Vietnam veteran Bruce Buttz envisioned a picnic and barbecue area at the front of his 1-acre property in Stagecoach. Then an idea came to him, and the area became more than a place to eat.
"I started building (the picnic area) and I thought a tree would be nice," the 49-year-old "going on 13" said. "And then it flashed to me to have a live, growing tree for all the names of those who died on Sept. 11."
Buttz had spent four months collecting stones from his property, ultimately constructing a 30-foot-long, 2-foot-high wall, spanning his property front. In the gap between the two 15-foot ends of the stone wall, a Royal Empress tree that grows up to 65 feet high and 30 feet wide will bloom big purple flowers in the spring. Maybe not next spring, but in the future.
"I'm a Vietnam veteran and I don't think the veterans from the Vietnam or Korean wars have been recognized as much as they should," he said. "The reason I built this is that people worried about saying, 'In God we Trust' on money or with the wording of the Pledge of Allegiance are putting the victims and heroes that died that day into obscurity. So I built this memorial for them."
On Saturday, he added a 30-foot flagpole west of the tree, finalizing the memorial.
"On the right holiday, (the flag) will be half-staff, but usually it will be flying," he said.
A circular driveway passes behind the memorial -- open to anyone to visit, plant flowers or stop and pause for reflection.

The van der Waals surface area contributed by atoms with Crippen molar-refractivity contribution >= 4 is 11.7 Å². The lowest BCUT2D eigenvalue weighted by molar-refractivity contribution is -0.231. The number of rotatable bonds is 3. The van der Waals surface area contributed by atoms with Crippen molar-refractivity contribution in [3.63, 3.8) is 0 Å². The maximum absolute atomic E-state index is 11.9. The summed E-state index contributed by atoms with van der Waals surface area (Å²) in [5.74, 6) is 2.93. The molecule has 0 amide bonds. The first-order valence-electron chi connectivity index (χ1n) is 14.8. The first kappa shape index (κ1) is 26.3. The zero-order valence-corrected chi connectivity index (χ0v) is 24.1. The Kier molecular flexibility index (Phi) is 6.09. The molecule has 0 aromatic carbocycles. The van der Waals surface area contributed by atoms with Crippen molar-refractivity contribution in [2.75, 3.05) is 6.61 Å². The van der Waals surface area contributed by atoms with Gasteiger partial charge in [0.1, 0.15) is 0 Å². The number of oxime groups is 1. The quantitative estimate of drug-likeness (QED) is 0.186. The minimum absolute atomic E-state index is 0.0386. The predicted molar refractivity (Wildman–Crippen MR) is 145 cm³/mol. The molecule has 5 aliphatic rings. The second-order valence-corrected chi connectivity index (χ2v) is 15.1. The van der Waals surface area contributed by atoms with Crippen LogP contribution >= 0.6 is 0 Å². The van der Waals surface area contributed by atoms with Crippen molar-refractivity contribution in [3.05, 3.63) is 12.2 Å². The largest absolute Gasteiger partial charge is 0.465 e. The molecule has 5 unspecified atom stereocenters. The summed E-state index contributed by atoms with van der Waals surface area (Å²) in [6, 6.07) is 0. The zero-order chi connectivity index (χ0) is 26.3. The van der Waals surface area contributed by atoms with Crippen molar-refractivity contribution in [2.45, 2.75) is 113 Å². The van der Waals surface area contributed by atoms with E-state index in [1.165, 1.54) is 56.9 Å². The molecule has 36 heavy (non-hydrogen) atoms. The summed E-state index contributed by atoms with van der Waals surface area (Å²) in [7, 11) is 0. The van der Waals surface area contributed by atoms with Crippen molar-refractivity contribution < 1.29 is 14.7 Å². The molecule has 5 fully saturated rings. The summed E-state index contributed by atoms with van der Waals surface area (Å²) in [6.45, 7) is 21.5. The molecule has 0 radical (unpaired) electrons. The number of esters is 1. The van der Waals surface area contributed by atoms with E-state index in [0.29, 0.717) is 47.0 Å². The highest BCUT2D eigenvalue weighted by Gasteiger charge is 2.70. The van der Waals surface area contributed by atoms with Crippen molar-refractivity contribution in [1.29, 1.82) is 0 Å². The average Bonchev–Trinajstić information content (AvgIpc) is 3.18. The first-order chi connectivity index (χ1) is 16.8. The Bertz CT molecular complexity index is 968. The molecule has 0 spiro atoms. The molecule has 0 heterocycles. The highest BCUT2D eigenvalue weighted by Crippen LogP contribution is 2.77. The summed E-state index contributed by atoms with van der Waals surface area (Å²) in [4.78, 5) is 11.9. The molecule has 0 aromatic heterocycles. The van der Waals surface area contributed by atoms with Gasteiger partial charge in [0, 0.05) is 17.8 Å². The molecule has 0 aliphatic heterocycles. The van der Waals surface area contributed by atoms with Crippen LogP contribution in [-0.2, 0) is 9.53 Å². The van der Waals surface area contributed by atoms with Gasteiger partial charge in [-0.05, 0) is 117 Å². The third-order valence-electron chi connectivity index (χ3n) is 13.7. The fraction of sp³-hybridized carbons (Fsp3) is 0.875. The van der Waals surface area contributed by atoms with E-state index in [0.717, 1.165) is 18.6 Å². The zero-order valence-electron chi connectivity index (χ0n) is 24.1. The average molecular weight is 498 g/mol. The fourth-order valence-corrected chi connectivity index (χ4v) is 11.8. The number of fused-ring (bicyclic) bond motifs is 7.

''They can use the circular driveway going either direction," Buttz said. "It's dirt right now, but you don't have to worry about puncturing your tires."
Buttz, who has worked at Wyman Gordon as a finish operator in precision casting for two years, has owned the property in Stagecoach for three years.
Born and raised in Carson City, he lived in Iowa, California and Illinois. HE returned to the area when he bought the Stagecoach property three years ago.
"I have a whole acre, and I didn't know what to do with that half of it," he said.
Although he has spent much time hauling out the remains of cars left from previous owners, he now has the property up to a level of cleanliness and the memorial is complete.
He said the tree is dedicated to the victims and heroes of Sept. 11, and the memorial in his front yard is for anyone who wants to commemorate those who died.
The Royal Empress will take many years to grow to its full height, but Buttz said it's doing fine.
"I put it in a couple of weeks ago. I'm all thumbs and none of them are green, but I can grow rocks," he said, speaking of those he collected from his property for the wall.
He is making plans for a Sept. 11 dedication at the site, but any and all are welcome to come by anytime.
The memorial will be there "for as long as I live there or as long as I live," he said.
IF YOU GO
WHAT: 9-11 memorial
WHERE: 5015 Abilene, Stagecoach, at the corner of Abilene and Iroquois.
WHEN: Open for anyone to visit and leave flowers and flags.